Buzzards and Grebes

SUNDAY 14th MARCH 2010

A walk and lunch with Penny at Painshill Park. There is now a mature and committed pair of Great Crested Grebes there, clearly seen to be hunting for a suitable nesting place. This was the closest we saw to a bonding display.

We were also treated to a fine display from four Buzzards high above the park. This was my best shot with more than one of them close together.

...this is probably the clearest shot of any of the Buzzards...

...and these two were in the same picture as one another, but I have moved them closer together for clarity.

Les Arcs

6th to 13th MARCH 2010

This week we were away at Les Arcs in the French Alps, principally for the skiing. Our accommodation was in Arc 2000 (altitude 2000m), and our first sign of wildlife was a small flock of finch-like birds flitting from balcony to balcony looking for scraps.

Diverting for a moment on to the serious business of skiing. We had a great week, sunny most of the time but unseasonably cold, and excellent snow conditions. One morning we ski'ed from the highest point (3225m) to the lowest (about 1200m).

On Wednesday evening we had a Savoiard dinner in a mountain restaurant, followed by music and dancing, then skiing back down the mountain with flaming torches. The picture shows James & Colin with their fire tins.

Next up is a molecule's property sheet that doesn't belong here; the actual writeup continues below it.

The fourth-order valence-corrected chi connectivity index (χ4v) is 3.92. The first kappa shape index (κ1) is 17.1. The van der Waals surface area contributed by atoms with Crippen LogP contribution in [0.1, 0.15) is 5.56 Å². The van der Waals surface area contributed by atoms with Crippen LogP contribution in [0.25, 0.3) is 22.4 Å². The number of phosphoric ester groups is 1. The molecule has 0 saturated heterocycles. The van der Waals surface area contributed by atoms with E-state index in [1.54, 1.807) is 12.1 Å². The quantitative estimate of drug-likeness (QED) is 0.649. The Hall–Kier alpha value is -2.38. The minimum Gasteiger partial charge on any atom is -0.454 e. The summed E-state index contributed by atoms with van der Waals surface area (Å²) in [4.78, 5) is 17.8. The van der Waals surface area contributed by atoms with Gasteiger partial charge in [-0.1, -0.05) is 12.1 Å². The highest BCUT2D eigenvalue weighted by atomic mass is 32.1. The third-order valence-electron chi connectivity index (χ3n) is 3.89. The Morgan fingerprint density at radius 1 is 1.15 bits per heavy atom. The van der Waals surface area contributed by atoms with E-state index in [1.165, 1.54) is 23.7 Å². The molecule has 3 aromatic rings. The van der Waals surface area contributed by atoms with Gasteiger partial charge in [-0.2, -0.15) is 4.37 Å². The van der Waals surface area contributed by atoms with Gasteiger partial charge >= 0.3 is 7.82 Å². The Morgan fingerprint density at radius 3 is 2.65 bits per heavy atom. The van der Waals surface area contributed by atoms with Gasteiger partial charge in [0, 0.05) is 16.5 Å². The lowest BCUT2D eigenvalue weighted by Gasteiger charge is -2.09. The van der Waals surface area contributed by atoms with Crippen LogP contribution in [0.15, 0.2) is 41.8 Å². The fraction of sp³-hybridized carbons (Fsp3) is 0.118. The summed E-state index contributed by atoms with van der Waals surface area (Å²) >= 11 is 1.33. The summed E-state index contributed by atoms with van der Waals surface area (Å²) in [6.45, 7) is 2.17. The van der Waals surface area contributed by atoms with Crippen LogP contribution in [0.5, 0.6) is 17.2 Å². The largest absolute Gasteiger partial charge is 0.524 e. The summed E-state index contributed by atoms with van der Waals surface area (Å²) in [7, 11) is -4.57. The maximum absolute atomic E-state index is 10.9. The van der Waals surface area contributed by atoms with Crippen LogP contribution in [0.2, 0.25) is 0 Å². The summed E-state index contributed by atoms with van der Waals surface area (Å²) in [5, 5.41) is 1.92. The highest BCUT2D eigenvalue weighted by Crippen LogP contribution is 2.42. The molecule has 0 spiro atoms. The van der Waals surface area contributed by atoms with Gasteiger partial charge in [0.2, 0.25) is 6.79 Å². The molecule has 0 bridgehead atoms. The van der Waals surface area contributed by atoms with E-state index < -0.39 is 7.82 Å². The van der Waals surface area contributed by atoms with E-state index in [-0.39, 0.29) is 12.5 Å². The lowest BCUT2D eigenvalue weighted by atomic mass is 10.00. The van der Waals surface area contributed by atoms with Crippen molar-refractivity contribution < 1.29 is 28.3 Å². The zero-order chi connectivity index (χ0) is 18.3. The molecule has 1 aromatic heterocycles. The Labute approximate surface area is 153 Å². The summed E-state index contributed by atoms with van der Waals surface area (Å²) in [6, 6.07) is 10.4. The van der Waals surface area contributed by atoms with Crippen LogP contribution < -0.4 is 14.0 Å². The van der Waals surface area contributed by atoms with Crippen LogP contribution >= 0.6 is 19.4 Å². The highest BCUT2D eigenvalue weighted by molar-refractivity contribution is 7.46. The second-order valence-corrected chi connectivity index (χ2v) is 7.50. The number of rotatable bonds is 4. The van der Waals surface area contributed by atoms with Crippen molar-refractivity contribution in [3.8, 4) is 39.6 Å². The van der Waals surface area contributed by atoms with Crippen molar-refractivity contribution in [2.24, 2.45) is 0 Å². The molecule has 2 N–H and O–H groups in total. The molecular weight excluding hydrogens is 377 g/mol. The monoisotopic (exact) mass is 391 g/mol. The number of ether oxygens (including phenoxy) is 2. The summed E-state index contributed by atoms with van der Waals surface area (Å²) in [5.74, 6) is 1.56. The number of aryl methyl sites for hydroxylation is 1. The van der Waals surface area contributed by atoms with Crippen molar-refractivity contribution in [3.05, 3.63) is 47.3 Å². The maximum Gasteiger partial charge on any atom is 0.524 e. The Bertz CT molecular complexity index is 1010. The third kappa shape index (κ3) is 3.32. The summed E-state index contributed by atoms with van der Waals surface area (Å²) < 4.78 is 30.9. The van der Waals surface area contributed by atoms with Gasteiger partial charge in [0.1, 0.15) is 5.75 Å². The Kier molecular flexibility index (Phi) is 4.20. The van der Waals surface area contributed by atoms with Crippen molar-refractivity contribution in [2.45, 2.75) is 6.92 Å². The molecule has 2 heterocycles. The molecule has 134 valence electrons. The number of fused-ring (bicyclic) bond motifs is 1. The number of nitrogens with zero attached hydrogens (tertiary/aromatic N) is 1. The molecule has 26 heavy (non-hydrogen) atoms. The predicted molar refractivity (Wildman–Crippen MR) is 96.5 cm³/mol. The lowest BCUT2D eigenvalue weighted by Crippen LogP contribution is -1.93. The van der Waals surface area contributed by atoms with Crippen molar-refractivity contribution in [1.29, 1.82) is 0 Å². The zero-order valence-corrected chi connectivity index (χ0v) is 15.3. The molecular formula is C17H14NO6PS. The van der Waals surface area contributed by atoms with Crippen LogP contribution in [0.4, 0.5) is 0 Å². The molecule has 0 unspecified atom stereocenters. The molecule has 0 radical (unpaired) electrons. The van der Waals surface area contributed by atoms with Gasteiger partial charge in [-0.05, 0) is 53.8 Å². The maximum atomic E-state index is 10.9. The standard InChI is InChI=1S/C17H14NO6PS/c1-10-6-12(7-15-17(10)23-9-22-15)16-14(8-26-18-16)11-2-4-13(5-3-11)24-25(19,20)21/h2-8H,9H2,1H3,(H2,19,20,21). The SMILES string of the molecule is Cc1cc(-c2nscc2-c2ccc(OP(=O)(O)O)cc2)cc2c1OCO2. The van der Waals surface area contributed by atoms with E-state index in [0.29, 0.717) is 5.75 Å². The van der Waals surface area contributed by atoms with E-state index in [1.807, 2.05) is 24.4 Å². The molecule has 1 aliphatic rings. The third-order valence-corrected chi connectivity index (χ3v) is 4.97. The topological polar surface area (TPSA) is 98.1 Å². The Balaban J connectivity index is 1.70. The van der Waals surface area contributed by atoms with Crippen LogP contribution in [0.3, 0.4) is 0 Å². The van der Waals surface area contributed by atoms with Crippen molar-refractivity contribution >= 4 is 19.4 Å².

Back to the birds. Some of the mountain restaurants supported a population of these attractive birds, which we tentatively declared to be Skifinches. (Later reference to the book identified them as Snowfinches, a member of the Sparrow family.)

There were plenty of Alpine Choughs around, feeding and also displaying to potential mates.

The highest point of the Les Arcs ski area is the Aiguille Rouge, at 3225m. The picture shows our group on the top, with Mont Blanc in the background. (l to r Mick, Neil, James, Ian, Colin, Geoff.)

There were Choughs and Snowfinches even up at 3225m.

At the foot of the Aiguille Rouge cable car were more birds, mainly the ubiquitous Snowfinch.

I also saw one Alpine Accentor, which is a close cousin of our own Dunnock.

And finally, another Snowfinch.

Bushey Park


Having heard from Tricia that the Grebes were displaying in Bushey Park, I thought it was worth a visit before I disappeared to France for a week. Grebes there certainly were, but today, no displays. I did however get sworn at by a very grumpy Crow with nasty-looking growths on his foot.

I also heard that Firecrests had been seen in the Woodland Garden. Ever hopeful, I wandered through, and was rewarded by among other things the sight of this Long-Tailed Tit, but no Firecrest.